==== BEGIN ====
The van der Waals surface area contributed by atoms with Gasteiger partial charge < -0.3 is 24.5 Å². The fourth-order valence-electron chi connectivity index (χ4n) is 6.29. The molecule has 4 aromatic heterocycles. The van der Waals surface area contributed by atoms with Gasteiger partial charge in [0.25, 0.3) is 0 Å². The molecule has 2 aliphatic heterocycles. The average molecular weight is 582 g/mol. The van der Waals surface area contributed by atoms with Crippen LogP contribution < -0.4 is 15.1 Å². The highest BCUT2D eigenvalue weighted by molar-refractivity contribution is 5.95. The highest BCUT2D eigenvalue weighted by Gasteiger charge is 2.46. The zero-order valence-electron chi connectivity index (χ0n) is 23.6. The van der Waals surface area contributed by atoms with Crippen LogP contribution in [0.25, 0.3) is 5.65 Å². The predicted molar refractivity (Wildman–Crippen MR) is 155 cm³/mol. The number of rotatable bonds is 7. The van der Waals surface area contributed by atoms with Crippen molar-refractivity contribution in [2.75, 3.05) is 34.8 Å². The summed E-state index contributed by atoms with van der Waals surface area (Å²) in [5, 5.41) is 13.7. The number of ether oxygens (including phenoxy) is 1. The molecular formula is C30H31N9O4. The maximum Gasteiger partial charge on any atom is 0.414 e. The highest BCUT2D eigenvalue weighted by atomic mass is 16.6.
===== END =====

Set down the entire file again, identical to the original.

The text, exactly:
The van der Waals surface area contributed by atoms with Gasteiger partial charge < -0.3 is 24.5 Å². The fourth-order valence-electron chi connectivity index (χ4n) is 6.29. The molecule has 4 aromatic heterocycles. The van der Waals surface area contributed by atoms with Gasteiger partial charge in [0.25, 0.3) is 0 Å². The molecule has 2 aliphatic heterocycles. The average molecular weight is 582 g/mol. The van der Waals surface area contributed by atoms with Crippen LogP contribution < -0.4 is 15.1 Å². The highest BCUT2D eigenvalue weighted by molar-refractivity contribution is 5.95. The highest BCUT2D eigenvalue weighted by Gasteiger charge is 2.46. The zero-order valence-electron chi connectivity index (χ0n) is 23.6. The van der Waals surface area contributed by atoms with Crippen LogP contribution in [0.25, 0.3) is 5.65 Å². The predicted molar refractivity (Wildman–Crippen MR) is 155 cm³/mol. The number of rotatable bonds is 7. The van der Waals surface area contributed by atoms with Crippen molar-refractivity contribution in [2.75, 3.05) is 34.8 Å². The summed E-state index contributed by atoms with van der Waals surface area (Å²) in [5, 5.41) is 13.7. The number of ether oxygens (including phenoxy) is 1. The molecular formula is C30H31N9O4. The maximum Gasteiger partial charge on any atom is 0.414 e. The highest BCUT2D eigenvalue weighted by atomic mass is 16.6.